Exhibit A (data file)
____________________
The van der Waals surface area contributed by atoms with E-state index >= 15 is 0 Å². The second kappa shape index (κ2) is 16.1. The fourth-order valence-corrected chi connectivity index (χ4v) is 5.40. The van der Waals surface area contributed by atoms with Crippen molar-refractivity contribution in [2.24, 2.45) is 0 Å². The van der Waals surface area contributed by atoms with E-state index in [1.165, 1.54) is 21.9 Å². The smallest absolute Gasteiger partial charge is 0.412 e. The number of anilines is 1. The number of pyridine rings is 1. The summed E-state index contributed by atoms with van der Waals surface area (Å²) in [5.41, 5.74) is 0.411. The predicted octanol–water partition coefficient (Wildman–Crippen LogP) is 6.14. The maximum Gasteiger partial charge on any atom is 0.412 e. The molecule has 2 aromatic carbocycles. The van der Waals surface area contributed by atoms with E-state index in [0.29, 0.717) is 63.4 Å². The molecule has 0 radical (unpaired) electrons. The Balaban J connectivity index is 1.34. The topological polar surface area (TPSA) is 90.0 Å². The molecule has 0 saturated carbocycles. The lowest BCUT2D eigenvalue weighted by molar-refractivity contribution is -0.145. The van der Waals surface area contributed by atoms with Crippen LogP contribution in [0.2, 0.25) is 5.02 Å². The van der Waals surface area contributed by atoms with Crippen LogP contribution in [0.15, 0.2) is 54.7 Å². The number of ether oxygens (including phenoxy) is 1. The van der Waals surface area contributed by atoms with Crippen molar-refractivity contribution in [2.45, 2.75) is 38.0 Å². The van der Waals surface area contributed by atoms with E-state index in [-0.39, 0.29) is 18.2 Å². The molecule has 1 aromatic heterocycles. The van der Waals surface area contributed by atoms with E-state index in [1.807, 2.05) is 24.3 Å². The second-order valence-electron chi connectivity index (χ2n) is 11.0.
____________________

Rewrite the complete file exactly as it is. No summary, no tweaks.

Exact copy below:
The van der Waals surface area contributed by atoms with E-state index >= 15 is 0 Å². The second kappa shape index (κ2) is 16.1. The fourth-order valence-corrected chi connectivity index (χ4v) is 5.40. The van der Waals surface area contributed by atoms with Crippen molar-refractivity contribution in [2.24, 2.45) is 0 Å². The van der Waals surface area contributed by atoms with E-state index in [1.165, 1.54) is 21.9 Å². The smallest absolute Gasteiger partial charge is 0.412 e. The number of anilines is 1. The number of pyridine rings is 1. The summed E-state index contributed by atoms with van der Waals surface area (Å²) in [5.41, 5.74) is 0.411. The predicted octanol–water partition coefficient (Wildman–Crippen LogP) is 6.14. The maximum Gasteiger partial charge on any atom is 0.412 e. The molecule has 2 aromatic carbocycles. The van der Waals surface area contributed by atoms with E-state index in [0.29, 0.717) is 63.4 Å². The molecule has 0 radical (unpaired) electrons. The Balaban J connectivity index is 1.34. The topological polar surface area (TPSA) is 90.0 Å². The molecule has 0 saturated carbocycles. The lowest BCUT2D eigenvalue weighted by molar-refractivity contribution is -0.145. The van der Waals surface area contributed by atoms with Crippen LogP contribution in [0.2, 0.25) is 5.02 Å². The van der Waals surface area contributed by atoms with Crippen LogP contribution in [0.15, 0.2) is 54.7 Å². The number of ether oxygens (including phenoxy) is 1. The van der Waals surface area contributed by atoms with Crippen molar-refractivity contribution in [2.45, 2.75) is 38.0 Å². The van der Waals surface area contributed by atoms with E-state index in [-0.39, 0.29) is 18.2 Å². The molecule has 1 aromatic heterocycles. The van der Waals surface area contributed by atoms with E-state index in [1.807, 2.05) is 24.3 Å². The second-order valence-electron chi connectivity index (χ2n) is 11.0.